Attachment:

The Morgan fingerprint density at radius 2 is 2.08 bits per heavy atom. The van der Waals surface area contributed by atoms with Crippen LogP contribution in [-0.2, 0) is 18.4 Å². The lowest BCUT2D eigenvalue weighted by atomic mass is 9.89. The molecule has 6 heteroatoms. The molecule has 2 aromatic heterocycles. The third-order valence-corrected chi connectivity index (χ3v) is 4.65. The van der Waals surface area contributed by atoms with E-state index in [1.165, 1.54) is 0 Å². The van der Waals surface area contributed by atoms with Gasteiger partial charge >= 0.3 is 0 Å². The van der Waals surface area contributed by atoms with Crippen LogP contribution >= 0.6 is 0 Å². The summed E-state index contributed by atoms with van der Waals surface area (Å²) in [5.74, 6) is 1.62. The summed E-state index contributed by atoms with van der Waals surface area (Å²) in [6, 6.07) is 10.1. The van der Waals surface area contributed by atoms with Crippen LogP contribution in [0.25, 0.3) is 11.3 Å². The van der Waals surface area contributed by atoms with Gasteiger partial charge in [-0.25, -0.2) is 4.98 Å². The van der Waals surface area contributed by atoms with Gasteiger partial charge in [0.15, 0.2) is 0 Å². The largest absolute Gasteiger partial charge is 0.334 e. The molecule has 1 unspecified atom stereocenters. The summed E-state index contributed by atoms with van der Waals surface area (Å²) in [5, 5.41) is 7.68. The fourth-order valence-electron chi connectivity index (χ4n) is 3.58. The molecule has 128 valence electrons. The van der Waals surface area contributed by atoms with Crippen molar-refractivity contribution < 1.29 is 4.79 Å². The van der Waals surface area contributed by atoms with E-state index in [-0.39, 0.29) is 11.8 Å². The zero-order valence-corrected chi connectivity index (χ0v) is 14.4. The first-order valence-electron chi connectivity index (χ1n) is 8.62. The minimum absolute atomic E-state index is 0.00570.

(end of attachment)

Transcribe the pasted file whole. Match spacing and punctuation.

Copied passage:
The Morgan fingerprint density at radius 2 is 2.08 bits per heavy atom. The van der Waals surface area contributed by atoms with Crippen LogP contribution in [-0.2, 0) is 18.4 Å². The lowest BCUT2D eigenvalue weighted by atomic mass is 9.89. The molecule has 6 heteroatoms. The molecule has 2 aromatic heterocycles. The third-order valence-corrected chi connectivity index (χ3v) is 4.65. The van der Waals surface area contributed by atoms with E-state index in [1.165, 1.54) is 0 Å². The van der Waals surface area contributed by atoms with Gasteiger partial charge >= 0.3 is 0 Å². The van der Waals surface area contributed by atoms with Crippen LogP contribution >= 0.6 is 0 Å². The summed E-state index contributed by atoms with van der Waals surface area (Å²) in [5.74, 6) is 1.62. The summed E-state index contributed by atoms with van der Waals surface area (Å²) in [6, 6.07) is 10.1. The van der Waals surface area contributed by atoms with Crippen LogP contribution in [0.25, 0.3) is 11.3 Å². The van der Waals surface area contributed by atoms with Gasteiger partial charge in [-0.25, -0.2) is 4.98 Å². The van der Waals surface area contributed by atoms with Gasteiger partial charge in [0.15, 0.2) is 0 Å². The largest absolute Gasteiger partial charge is 0.334 e. The molecule has 1 unspecified atom stereocenters. The summed E-state index contributed by atoms with van der Waals surface area (Å²) in [5, 5.41) is 7.68. The fourth-order valence-electron chi connectivity index (χ4n) is 3.58. The molecule has 128 valence electrons. The van der Waals surface area contributed by atoms with Crippen molar-refractivity contribution < 1.29 is 4.79 Å². The van der Waals surface area contributed by atoms with E-state index in [-0.39, 0.29) is 11.8 Å². The zero-order valence-corrected chi connectivity index (χ0v) is 14.4. The first-order valence-electron chi connectivity index (χ1n) is 8.62. The minimum absolute atomic E-state index is 0.00570.